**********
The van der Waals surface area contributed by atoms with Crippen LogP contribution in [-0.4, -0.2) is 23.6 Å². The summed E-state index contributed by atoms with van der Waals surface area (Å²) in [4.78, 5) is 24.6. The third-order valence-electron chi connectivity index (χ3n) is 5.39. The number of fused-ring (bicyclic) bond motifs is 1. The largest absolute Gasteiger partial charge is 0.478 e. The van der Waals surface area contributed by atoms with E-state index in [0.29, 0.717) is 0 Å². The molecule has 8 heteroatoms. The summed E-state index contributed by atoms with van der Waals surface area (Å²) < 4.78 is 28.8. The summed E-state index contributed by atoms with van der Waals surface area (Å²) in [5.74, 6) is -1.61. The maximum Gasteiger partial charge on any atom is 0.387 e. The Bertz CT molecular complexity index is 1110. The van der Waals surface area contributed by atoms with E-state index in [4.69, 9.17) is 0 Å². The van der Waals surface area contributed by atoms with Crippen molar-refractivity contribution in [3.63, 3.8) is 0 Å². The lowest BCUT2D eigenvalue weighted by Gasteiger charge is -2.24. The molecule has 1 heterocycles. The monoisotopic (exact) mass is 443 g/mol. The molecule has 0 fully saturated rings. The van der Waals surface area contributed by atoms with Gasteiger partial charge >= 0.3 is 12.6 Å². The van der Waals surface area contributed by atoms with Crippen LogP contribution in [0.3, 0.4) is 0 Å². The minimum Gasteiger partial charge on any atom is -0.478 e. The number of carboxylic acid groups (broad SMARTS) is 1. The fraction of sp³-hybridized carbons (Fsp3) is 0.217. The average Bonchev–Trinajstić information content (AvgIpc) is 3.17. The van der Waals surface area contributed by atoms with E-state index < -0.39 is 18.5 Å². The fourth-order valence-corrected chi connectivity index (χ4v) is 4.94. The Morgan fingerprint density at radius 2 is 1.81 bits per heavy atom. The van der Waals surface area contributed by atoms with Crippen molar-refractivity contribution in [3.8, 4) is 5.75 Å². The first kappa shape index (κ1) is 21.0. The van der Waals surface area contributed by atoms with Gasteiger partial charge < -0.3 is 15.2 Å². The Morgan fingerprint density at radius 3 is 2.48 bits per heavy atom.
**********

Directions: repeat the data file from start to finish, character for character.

The van der Waals surface area contributed by atoms with Crippen LogP contribution in [-0.4, -0.2) is 23.6 Å². The summed E-state index contributed by atoms with van der Waals surface area (Å²) in [4.78, 5) is 24.6. The third-order valence-electron chi connectivity index (χ3n) is 5.39. The number of fused-ring (bicyclic) bond motifs is 1. The largest absolute Gasteiger partial charge is 0.478 e. The van der Waals surface area contributed by atoms with E-state index in [0.29, 0.717) is 0 Å². The molecule has 8 heteroatoms. The summed E-state index contributed by atoms with van der Waals surface area (Å²) < 4.78 is 28.8. The summed E-state index contributed by atoms with van der Waals surface area (Å²) in [5.74, 6) is -1.61. The maximum Gasteiger partial charge on any atom is 0.387 e. The Bertz CT molecular complexity index is 1110. The van der Waals surface area contributed by atoms with E-state index in [4.69, 9.17) is 0 Å². The van der Waals surface area contributed by atoms with Crippen molar-refractivity contribution in [3.63, 3.8) is 0 Å². The lowest BCUT2D eigenvalue weighted by Gasteiger charge is -2.24. The molecule has 1 heterocycles. The monoisotopic (exact) mass is 443 g/mol. The molecule has 0 fully saturated rings. The van der Waals surface area contributed by atoms with Gasteiger partial charge >= 0.3 is 12.6 Å². The van der Waals surface area contributed by atoms with Crippen LogP contribution in [0.3, 0.4) is 0 Å². The minimum Gasteiger partial charge on any atom is -0.478 e. The number of carboxylic acid groups (broad SMARTS) is 1. The fraction of sp³-hybridized carbons (Fsp3) is 0.217. The average Bonchev–Trinajstić information content (AvgIpc) is 3.17. The van der Waals surface area contributed by atoms with E-state index < -0.39 is 18.5 Å². The fourth-order valence-corrected chi connectivity index (χ4v) is 4.94. The Morgan fingerprint density at radius 2 is 1.81 bits per heavy atom. The van der Waals surface area contributed by atoms with Crippen molar-refractivity contribution in [3.8, 4) is 5.75 Å². The first kappa shape index (κ1) is 21.0. The van der Waals surface area contributed by atoms with Gasteiger partial charge < -0.3 is 15.2 Å². The Morgan fingerprint density at radius 3 is 2.48 bits per heavy atom.